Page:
There are possibly several dozen different significant large-scale ground-mounted solar PV projects being put together around Australia. Many are seeking to keep a low profile, for a bunch of different reasons, and at least until the finance and approval is locked in. Vulcan Energy’s Rob Campbell is not so inhibited.
Last week, the battery storage company head floated an idea for a 60MW solar PV to be constructed on the Gold Coast, which could be tied with battery storage and act as a solar peaking plant, challenging the primacy of gas generation in this part of the electricity market.
The idea, and it is important to point out that it is not much more than that at the moment, got an airing in the local paper, the Gold Coast Bulletin, which awarded Campbell the title of “king of solar”, and on the ABC radio.
Campbell makes no apology to going early with this idea, partly because it was a fishing expedition to see what would happen, and partly because he wants such ideas to become the mainstream of discussion around Australia’s energy needs, rather than the traditional focus on centralised fossil fuel generation.
“I am deadly serious about wanting to build this plant,” he says. “But the only way I can get the ball rolling from is to bring the conversation into the public realm.”
The initial plans drawn up by Campbell call for an initial capacity of 60MW of solar PV to be build over 120 hectares of unused flood plain at Merrimac, next to the Skilled Park stadium owned by the Gold Coast City Council.
It would include 150 megawatt hours of storage for evening and morning peak supply – the parts of the day most challenging for the network (and costly to consumers).
Given that no one has yet built a solar PV farm even one twentieth of that size in the National Electricity Market to date, it would seem an ambitious plan, particularly with the storage element. (It should be noted that in the US, utilities are dumping plans for peaking gas plants and replacing them with solar PV, but none have yet suggested these plants could come with storage attached. It is generally considered that solar thermal with storage is the best option of costs).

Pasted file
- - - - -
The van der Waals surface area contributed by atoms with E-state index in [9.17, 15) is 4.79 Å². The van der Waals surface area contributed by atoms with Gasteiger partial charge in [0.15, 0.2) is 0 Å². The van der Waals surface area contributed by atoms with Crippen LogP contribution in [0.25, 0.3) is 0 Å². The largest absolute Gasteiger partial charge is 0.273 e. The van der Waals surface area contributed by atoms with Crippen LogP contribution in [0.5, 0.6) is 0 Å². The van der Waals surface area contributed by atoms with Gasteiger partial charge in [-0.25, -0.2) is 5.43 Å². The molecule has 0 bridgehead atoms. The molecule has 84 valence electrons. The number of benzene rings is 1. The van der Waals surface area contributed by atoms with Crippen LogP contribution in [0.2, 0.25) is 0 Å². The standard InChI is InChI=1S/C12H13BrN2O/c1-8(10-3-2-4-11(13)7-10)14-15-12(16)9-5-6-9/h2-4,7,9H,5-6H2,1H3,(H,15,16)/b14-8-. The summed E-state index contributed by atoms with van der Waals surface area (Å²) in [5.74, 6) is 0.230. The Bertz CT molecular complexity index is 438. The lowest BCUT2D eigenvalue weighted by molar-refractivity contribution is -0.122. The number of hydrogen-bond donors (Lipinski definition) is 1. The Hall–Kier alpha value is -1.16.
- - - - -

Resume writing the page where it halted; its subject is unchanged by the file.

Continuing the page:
But Campbell estimates the capital cost at around $150 million, about a third of which would be the battery storage component. That would surprise many people but he says a contract of that size would be able to deliver storage arrays at a cost of $3,000-$3,500 per 10kWh unit. That remains to be seen.
Campbell says a peaking plant will have the ability to cherry peak highest prices. Peak demand is significant on the Gold Coast with its huge penetration of air conditioners, and a peaking plant would enable solar to respond to that demand further into the evening peak. It could also address the morning peak, and there is also the Robina Shopping Centre nearby which could take a supply agreement from the plant.
“By including substantial storage in the design for this solar farm, it is possible for it to compete on a purely commercial footing by tracking spot prices on the energy market a supplying at times when demand, and therefore revenues are at a high point,” Campbell says.
The idea of using flood-prone land good for little else evoked interest from government authorities, keen to earn some income from otherwise barren land. Campbell says an installation would be built “above round” and would in fact enhance flood storage and overland flow on the site.
It would comprise around 220,000 panels, employ 400 people during construction, 20 on-going, and would connect to a nearby 100kV feeder. It would probably need finance from an institution such as the Clean Energy Finance Corporation, if the Abbott government has not already closed it.
Campbell says that costs for solar power have decreased dramatically in recent years and are set to drop further. “With the advent of cost effective and reliable storage, solar can now provide power at a lesser cost than construction and operation of coal fired plants. As consumers continue to try and fight off rising electricity prices, the tipping point for large scale solar has now been met and surpassed.”
Well, maybe not quite, but possibly sometime soon.